1641 Tasting Notes
I’m feeling a little under the weather at the moment, so a straightforward breakfast-style tea is just the thing to cure what ails me. This is such a go-to kind of blend – an easy to drink, easy to brew, no fuss, crowd pleaser. I gave one teaspoon of leaf 4 minutes in boiling water, and added a splash of milk.
The resulting brew is a pretty solid example of an English breakfast tea. It combines an Assam, a Ceylon, and a Chinese Yunnan black, and the result is sweet and malty, with a hint of citrus brightness. The citrus, to me, is lemon, and it emerges primarily at the end of the sip. For the most part, this has a characteristic potato flavour, with an almost starchy element reminiscent of crispy, roasted white potato which emerges in the mid-sip. It’s hugely malty, with that wonderfully deep, molasses-like flavour that a really good malty black can take on. No sugar required here!
See my full review here: http://sororiteasisters.com/2015/06/11/bluebirds-great-british-cuppa-bluebird-tea-co/
This is my first iced tea of 2015! I tried this one for the first time last summer, and it was so good I went back straightaway for another pouch. I was a bit of a Southern Boy Teas doubter at first, because I didn’t see how tea could taste of ice cream or sherbet, jello or bubblegum. Somehow, though, they do, and this one is no exception.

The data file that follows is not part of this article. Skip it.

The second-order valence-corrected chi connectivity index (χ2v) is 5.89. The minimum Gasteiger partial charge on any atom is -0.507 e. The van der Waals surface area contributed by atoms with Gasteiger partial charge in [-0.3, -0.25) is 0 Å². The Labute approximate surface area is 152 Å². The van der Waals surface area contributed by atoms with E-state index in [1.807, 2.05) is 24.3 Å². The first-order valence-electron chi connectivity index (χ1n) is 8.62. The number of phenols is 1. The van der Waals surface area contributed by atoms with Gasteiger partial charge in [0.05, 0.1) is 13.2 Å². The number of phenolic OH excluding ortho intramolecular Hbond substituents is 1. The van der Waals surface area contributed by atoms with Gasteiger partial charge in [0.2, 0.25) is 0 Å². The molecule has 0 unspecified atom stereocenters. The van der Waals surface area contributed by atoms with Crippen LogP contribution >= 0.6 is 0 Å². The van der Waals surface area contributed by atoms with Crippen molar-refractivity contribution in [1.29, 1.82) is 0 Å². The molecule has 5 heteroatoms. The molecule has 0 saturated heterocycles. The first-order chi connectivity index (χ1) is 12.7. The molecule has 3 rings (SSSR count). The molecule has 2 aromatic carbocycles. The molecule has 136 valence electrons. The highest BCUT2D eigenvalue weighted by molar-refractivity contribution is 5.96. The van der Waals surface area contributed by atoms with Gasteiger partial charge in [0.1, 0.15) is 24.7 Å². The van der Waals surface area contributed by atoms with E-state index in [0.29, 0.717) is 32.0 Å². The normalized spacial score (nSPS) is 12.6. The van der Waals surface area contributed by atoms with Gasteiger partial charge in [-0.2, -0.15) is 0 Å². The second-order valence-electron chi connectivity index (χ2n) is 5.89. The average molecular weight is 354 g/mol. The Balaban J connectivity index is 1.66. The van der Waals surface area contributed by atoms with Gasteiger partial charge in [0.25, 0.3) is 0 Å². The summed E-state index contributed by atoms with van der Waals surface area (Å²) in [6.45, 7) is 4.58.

I brewed this one up the way I usually do – the bag gets 2 minutes in 1/4 litre of boiling water, which is then topped up to 1.8 litres with cold water and put in the fridge overnight. I usually drink half a jug a day (so just under a litre), and as the tea bag is good for a second brewing, these teas represent great value for money. More important than that, though, is the flavour! This one is out of this world! The sherbet is creamy, fruity, and even a little effervescent tasting. I can detect flavours of raspberry, orange, lemon and lime by turns, although they’re not particularly distinct. Just tiny flashes that skip across my taste buds and are gone. Ultimately, the individual fruit flavours merge together into a generically sherbet-y taste. However it’s done, it’s truly amazing.
See my full review here: http://sororiteasisters.com/2015/06/11/rainbow-sherbet-iced-tea-southern-boy-teas/